IN RE: MICROBILT CORPORATION, ET AL., Debtors.
MICROBILT CORPORATION, Appellant,
CHEX SYSTEMS, INC.; GUNSTER, YOAKLEY & STEWART, P.A.; DAVID M. WELLS.
United States Court of Appeals, Third Circuit.
Submitted Under Third Circuit LAR 34.1(a) October 30, 2014.
Filed: December 10, 2014.
Before: McKEE, Chief Judge, GREENAWAY, JR., and KRAUSE, Circuit Judges.
KRAUSE, Circuit Judge.
The Microbilt Corporation (“Microbilt”) filed an adversary complaint in Bankruptcy Court against Chex Systems, Inc. (“Chex”), Gunster, Yoakley, & Stewart, P.A., and David Wells (collectively, “Gunster”), asserting claims for tortious interference and for violation of the Florida Uniform Trade Secrets Act (“FUTSA”).  The Bankruptcy Court granted Chex’s motion compelling arbitration on most of the counts and granted Gunster’s motion for summary judgment on those that remained. The District Court affirmed, and Microbilt now raises two issues on appeal. 
First, Microbilt argues that the District and Bankruptcy Courts erred in holding that Florida’s absolute litigation privilege applies to the disclosure of trade secrets allegedly in violation of FUTSA, or, in the alternative, that we should certify this question to the Florida Supreme Court pursuant to 3d Cir. LAR 110.1.  Florida’s litigation privilege provides legal immunity for “any [tortious] act occurring during the course of a judicial proceeding . . . so long as the act has some relation to the proceeding,” regardless of the nature of the underlying dispute. 
Microbilt relies on several recent cases carving out exceptions from the privilege for certain acts that occur before, after, or outside of a judicial proceeding, but these exceptions have no relevance to the present case.  Here, Gunster attached copies of a Microbilt subsidiary’s invoices to customers as an exhibit to a complaint filed for breach of contract in the Middle District of Florida, allegedly disclosing Microbilt’s trade secrets in violation of FUTSA. It is well-settled under Florida law that the absolute litigation privilege applies to statements in pleadings filed with the court.  We reject the contention that decisions from other states applying foreign law are relevant here. For these reasons, we agree with the District and Bankruptcy Courts that Gunster’s conduct was privileged and that any amendment to the complaint would be futile.  We also decline to certify a settled question of law to the Florida Supreme Court. 
Second, Microbilt argues that the District and Bankruptcy Courts erred in dismissing and referring to arbitration its claims for tortious interference with contract and tortious interference with prospective economic advantage. If a valid arbitration clause exists and the dispute falls within the substantive scope of that clause, we must compel the parties to arbitrate the dispute.  The Resale Agreement between Chex and Microbilt contemplates that “[a]ny dispute, difference, controversy or claim arising out of or relating to this Agreement shall be settled by binding arbitration. . . .”  Microbilt alleged that Chex committed tortious interference by disclosing information defined under the terms of the Resale Agreement as “confidential” to Gunster and the general public.  Though nominally framed as tort claims, these claims relate to the parties’ obligations under their contract, and as such, they are arbitrable under the broad scope of the arbitration clause in the Resale Agreement.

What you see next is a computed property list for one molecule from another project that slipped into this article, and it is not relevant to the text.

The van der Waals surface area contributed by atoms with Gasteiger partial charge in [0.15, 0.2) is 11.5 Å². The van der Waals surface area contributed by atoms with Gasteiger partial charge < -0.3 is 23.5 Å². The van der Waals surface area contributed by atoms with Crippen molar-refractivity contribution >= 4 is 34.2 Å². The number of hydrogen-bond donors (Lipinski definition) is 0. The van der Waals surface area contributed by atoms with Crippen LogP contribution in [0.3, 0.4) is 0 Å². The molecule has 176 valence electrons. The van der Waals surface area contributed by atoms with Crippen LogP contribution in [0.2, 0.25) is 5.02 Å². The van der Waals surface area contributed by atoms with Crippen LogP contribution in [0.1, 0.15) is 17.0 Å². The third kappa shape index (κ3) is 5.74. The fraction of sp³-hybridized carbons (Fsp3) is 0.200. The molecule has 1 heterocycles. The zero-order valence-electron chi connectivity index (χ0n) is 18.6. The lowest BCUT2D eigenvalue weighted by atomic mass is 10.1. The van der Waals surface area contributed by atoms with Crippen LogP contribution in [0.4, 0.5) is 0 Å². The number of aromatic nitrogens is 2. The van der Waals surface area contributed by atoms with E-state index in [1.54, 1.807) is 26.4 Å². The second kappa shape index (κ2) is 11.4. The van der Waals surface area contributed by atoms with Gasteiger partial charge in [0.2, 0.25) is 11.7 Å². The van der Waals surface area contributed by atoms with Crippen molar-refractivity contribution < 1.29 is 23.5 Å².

For the foregoing reasons, we affirm the District Court’s decision upholding the decision of the Bankruptcy Court.
[*] This disposition is not an opinion of the full Court and pursuant to I.O.P. 5.7 does not constitute binding precedent.
 F.S.A. §§ 688.001-688.009.
 The District Court had appellate jurisdiction over the final order of the Bankruptcy Court under 28 U.S.C. § 158(a)(1). We have jurisdiction to hear this appeal under 28 U.S.C. § 158(d) and 28 U.S.C. § 1291.
 We may certify a question to a state court “[w]hen the procedures of the highest court of a state provide for certification to that court by a federal court of questions arising under the laws of that state which will control the outcome of a case pending in the federal court. . . .” 3d Cir. LAR 110.1.
 Echevarria, McCalla, Raymer, Barrett & Frappier v. Cole, 950 So. 2d 380, (Fla. 2007) (quoting Levin, Middlebrooks, Mabie, Thomas, Mayes & Mitchell, P.A. v. United States Fire Ins. Co., 639 So. 2d 606, 608 (Fla. 1994) ).
 See, e.g., DelMonico v. Traynor, 116 So. 3d 1205, 1208, 1211-14 (Fla. 2013) (confirming the vitality of the absolute litigation privilege for acts that have some relation to a judicial proceeding, but holding absolute privilege does not extend to alleged defamatory ex-parte, out-of-court statement to potential nonparty witnesses in the course of investigating a pending lawsuit); Fridovich v. Fridovich, 598 So. 2d 65, 69 (Fla. 1992) (holding absolute litigation privilege does not extend to defamatory statements made to authorities prior to initiation of a criminal proceeding).
 DelMonico, 116 So. 3d at 1217; see also Fla. R. Civ. P. 1.130(b) (“Any exhibit attached to a pleading shall be considered a part thereof for all purposes.”).
 See Oran v. Stafford, 226 F.3d 275, 291 (3d Cir. 2000) .
 See Francisco v. United States, 267 F.3d 303, 308 n.5 (3d Cir. 2001) .
 Mitsubishi Motors Corp. v. Soler Chrysler-Plymouth Inc., 473 U.S. 614, 262 (1985) ; CardioNet, Inc. v. Cigna Health Corp., 751 F.3d 165, 172 (3d Cir. 2014) .
 Resale Agreement at ¶ 29.
 Each of the relevant claims cites the Resale Agreement’s definition of “Confidential Information.” (Compl. at ¶ 63; 72; 81; 88.)
 See Mitsubishi, 473 U.S. at 622 n.9 ; Southland Corp. v. Keating, 465 U.S. 1, n.7 (1984) ; Collins & Aikman Prods. Co. v. Bldg. Sys., Inc., 58 F.3d 16, 20-21 (2d Cir. 1995) .
Save trees – read court opinions online on Google Scholar.